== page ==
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Hyundai Motor Group’s Land Purchase Backfires in Stock Market
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Hyundai Motor Group’s Land Purchase Backfires in Stock Market
  • By matthew
  • September 22, 2014, 06:23
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The Korea Electric Power Corporation headquarters building in Gangnam, Seoul. It is located within walking distance of Samseong Subway Station.
The Korea Electric Power Corporation headquarters building in Gangnam, Seoul. It is located within walking distance of Samseong Subway Station.

 

Hyundai Motor Group Chairman Chung Mong-koo is very satisfied with the group’s purchase of the Korea Electric Power Corporation (KEPCO) site in Samsung-dong, despite the high acquisition price of 10.55 trillion won (US$10.15 billion), which more than tripled the appraised value of 3.3 trillion won (US$3.17 billion).

According to the company, the chairman had a meeting in the morning of Sept. 18 with the executive members who participated in the bidding, saying that the land acquisition was an essential investment for the future and asking them to put every effort forward for the construction of the new main office building at the site.

Some experts have mentioned that Hyundai failed in its tug of war against the Samsung Group because Samsung’s bid price is known to be much lower than Hyundai’s. However, a Hyundai executive said that the group is very content with the result of the tender. The Hyundai Motor Group is planning to build its new office building there by 2023 along with an automobile theme park, hotel, and convention center.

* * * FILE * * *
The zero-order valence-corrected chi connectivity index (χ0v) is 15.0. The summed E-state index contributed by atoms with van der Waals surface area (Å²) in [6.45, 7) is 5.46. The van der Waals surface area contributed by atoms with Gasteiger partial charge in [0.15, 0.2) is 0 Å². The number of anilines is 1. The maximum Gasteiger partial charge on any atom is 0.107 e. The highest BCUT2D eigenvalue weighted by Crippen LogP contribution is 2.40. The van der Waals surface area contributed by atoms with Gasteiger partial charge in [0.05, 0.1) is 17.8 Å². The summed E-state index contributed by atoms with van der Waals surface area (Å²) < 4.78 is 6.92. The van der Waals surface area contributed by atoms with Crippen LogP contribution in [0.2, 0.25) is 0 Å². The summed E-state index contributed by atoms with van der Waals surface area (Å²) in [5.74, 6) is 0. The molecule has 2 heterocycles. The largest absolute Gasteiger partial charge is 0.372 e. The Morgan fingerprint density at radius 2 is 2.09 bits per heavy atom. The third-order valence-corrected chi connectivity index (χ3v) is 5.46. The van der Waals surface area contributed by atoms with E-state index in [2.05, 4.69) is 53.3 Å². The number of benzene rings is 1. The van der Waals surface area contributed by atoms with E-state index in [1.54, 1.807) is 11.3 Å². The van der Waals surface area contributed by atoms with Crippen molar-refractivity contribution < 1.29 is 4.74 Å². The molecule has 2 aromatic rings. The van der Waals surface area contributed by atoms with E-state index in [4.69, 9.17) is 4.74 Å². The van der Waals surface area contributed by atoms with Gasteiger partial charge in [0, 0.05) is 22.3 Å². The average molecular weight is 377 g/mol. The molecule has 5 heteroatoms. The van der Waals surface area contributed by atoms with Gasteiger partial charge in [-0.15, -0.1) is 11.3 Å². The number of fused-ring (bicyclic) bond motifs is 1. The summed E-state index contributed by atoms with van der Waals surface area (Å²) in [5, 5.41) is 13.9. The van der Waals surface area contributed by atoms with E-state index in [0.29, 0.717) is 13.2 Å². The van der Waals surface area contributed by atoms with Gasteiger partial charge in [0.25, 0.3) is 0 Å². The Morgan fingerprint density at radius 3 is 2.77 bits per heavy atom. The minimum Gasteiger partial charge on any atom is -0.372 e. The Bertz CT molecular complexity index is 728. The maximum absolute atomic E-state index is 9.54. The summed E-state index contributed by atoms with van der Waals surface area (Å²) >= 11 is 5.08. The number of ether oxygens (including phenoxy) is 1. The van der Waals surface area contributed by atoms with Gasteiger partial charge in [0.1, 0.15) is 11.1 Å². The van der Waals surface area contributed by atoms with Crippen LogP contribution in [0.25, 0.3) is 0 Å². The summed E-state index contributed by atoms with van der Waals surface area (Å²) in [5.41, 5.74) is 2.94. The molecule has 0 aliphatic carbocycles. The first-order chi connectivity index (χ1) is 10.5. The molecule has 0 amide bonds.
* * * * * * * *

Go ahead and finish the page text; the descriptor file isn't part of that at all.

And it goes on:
Nevertheless, the news about the land purchase backfired against the group in the local stock market. Concerns over the winner’s curse dragged down the prices of Hyundai Motor Group shares. Specifically, the Hyundai Motor Company share lost 10.6 percent in the two trading days following the acquisition, and its market capitalization decreased by 5.6 trillion won (US$5.4 billion). Hyundai Mobis and Kia Motors lost an aggregate market value of 2.5 trillion won (US$2.4 billion) and 1.6 trillion won (US$1.5 billion) as well, respectively.

“The Hyundai Motor Group, excluding the banking arm, had a net cash equivalent of 20.7 trillion won [US$19.9 billion] as of the end of 2013, and the purchase is expected to have a very limited effect at best on its financing and fiscal stability, despite the wide gap between the appraised value and the undertaking cost,” said Woori Investment & Securities Research Analyst Jo Su-hong. He continued, “The plunge can be attributed to the disappointment on the part of the shareholders who expected that the abundant liquidity of the group would lead to R&D investment or dividend payment.”